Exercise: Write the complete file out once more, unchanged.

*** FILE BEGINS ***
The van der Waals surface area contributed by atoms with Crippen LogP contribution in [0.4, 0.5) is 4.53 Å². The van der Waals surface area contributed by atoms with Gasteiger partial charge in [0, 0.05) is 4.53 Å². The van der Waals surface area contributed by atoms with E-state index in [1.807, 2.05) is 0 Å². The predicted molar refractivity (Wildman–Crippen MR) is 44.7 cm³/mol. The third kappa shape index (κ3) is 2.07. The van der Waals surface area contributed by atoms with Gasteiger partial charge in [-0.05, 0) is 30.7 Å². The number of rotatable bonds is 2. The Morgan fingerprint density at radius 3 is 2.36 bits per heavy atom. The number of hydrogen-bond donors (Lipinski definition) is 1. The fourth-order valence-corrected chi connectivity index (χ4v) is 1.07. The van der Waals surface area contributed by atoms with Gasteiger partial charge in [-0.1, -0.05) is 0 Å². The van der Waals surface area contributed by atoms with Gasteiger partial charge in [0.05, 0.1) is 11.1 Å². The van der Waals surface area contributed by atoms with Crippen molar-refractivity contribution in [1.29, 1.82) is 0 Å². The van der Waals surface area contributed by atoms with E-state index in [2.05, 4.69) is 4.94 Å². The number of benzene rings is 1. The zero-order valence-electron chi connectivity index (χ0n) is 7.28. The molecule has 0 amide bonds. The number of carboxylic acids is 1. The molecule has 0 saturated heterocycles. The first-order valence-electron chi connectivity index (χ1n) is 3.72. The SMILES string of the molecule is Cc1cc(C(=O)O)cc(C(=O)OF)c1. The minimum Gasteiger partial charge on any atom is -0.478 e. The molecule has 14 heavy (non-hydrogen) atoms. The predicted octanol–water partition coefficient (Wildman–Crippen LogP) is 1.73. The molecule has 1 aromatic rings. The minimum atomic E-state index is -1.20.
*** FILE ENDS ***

The van der Waals surface area contributed by atoms with Crippen LogP contribution in [0.4, 0.5) is 4.53 Å². The van der Waals surface area contributed by atoms with Gasteiger partial charge in [0, 0.05) is 4.53 Å². The van der Waals surface area contributed by atoms with E-state index in [1.807, 2.05) is 0 Å². The predicted molar refractivity (Wildman–Crippen MR) is 44.7 cm³/mol. The third kappa shape index (κ3) is 2.07. The van der Waals surface area contributed by atoms with Gasteiger partial charge in [-0.05, 0) is 30.7 Å². The number of rotatable bonds is 2. The Morgan fingerprint density at radius 3 is 2.36 bits per heavy atom. The number of hydrogen-bond donors (Lipinski definition) is 1. The fourth-order valence-corrected chi connectivity index (χ4v) is 1.07. The van der Waals surface area contributed by atoms with Gasteiger partial charge in [-0.1, -0.05) is 0 Å². The van der Waals surface area contributed by atoms with Gasteiger partial charge in [0.05, 0.1) is 11.1 Å². The van der Waals surface area contributed by atoms with Crippen molar-refractivity contribution in [1.29, 1.82) is 0 Å². The van der Waals surface area contributed by atoms with E-state index in [2.05, 4.69) is 4.94 Å². The number of benzene rings is 1. The zero-order valence-electron chi connectivity index (χ0n) is 7.28. The molecule has 0 amide bonds. The number of carboxylic acids is 1. The molecule has 0 saturated heterocycles. The first-order valence-electron chi connectivity index (χ1n) is 3.72. The SMILES string of the molecule is Cc1cc(C(=O)O)cc(C(=O)OF)c1. The minimum Gasteiger partial charge on any atom is -0.478 e. The molecule has 14 heavy (non-hydrogen) atoms. The predicted octanol–water partition coefficient (Wildman–Crippen LogP) is 1.73. The molecule has 1 aromatic rings. The minimum atomic E-state index is -1.20.